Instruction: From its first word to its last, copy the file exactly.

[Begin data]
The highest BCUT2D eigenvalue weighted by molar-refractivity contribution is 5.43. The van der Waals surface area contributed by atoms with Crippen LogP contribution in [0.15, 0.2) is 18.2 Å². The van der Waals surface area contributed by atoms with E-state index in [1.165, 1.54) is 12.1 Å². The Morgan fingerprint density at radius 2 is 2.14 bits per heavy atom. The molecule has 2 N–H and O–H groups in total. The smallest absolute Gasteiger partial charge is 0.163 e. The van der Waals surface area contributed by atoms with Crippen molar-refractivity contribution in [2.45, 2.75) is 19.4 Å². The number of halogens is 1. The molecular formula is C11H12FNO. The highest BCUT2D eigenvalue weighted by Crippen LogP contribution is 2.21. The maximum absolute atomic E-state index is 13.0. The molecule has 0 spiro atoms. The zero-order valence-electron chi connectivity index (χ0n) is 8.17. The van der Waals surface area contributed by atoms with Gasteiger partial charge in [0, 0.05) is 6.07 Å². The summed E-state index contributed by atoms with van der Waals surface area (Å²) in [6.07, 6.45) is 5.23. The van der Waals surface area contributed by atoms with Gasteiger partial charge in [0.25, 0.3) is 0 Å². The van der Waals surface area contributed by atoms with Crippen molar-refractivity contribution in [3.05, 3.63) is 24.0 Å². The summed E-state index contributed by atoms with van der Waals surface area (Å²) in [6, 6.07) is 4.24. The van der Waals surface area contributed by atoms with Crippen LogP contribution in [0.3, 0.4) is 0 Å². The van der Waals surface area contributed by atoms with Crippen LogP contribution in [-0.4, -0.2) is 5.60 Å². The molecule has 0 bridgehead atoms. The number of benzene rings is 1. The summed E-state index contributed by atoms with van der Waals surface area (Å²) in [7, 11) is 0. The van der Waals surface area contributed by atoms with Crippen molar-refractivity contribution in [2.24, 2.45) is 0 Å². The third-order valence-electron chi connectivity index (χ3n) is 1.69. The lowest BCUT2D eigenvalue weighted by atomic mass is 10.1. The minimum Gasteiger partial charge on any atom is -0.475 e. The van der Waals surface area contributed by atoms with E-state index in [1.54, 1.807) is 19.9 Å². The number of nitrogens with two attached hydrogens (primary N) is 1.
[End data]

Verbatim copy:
The highest BCUT2D eigenvalue weighted by molar-refractivity contribution is 5.43. The van der Waals surface area contributed by atoms with Crippen LogP contribution in [0.15, 0.2) is 18.2 Å². The van der Waals surface area contributed by atoms with E-state index in [1.165, 1.54) is 12.1 Å². The Morgan fingerprint density at radius 2 is 2.14 bits per heavy atom. The molecule has 2 N–H and O–H groups in total. The smallest absolute Gasteiger partial charge is 0.163 e. The van der Waals surface area contributed by atoms with Crippen molar-refractivity contribution in [2.45, 2.75) is 19.4 Å². The number of halogens is 1. The molecular formula is C11H12FNO. The highest BCUT2D eigenvalue weighted by Crippen LogP contribution is 2.21. The maximum absolute atomic E-state index is 13.0. The molecule has 0 spiro atoms. The zero-order valence-electron chi connectivity index (χ0n) is 8.17. The van der Waals surface area contributed by atoms with Gasteiger partial charge in [0, 0.05) is 6.07 Å². The summed E-state index contributed by atoms with van der Waals surface area (Å²) in [6.07, 6.45) is 5.23. The van der Waals surface area contributed by atoms with Gasteiger partial charge in [0.25, 0.3) is 0 Å². The van der Waals surface area contributed by atoms with Crippen molar-refractivity contribution in [3.05, 3.63) is 24.0 Å². The summed E-state index contributed by atoms with van der Waals surface area (Å²) in [6, 6.07) is 4.24. The van der Waals surface area contributed by atoms with Crippen LogP contribution in [0.3, 0.4) is 0 Å². The van der Waals surface area contributed by atoms with Crippen LogP contribution in [-0.4, -0.2) is 5.60 Å². The molecule has 0 bridgehead atoms. The number of benzene rings is 1. The summed E-state index contributed by atoms with van der Waals surface area (Å²) in [7, 11) is 0. The van der Waals surface area contributed by atoms with Crippen molar-refractivity contribution in [2.24, 2.45) is 0 Å². The third-order valence-electron chi connectivity index (χ3n) is 1.69. The lowest BCUT2D eigenvalue weighted by atomic mass is 10.1. The minimum Gasteiger partial charge on any atom is -0.475 e. The van der Waals surface area contributed by atoms with E-state index in [1.54, 1.807) is 19.9 Å². The number of nitrogens with two attached hydrogens (primary N) is 1.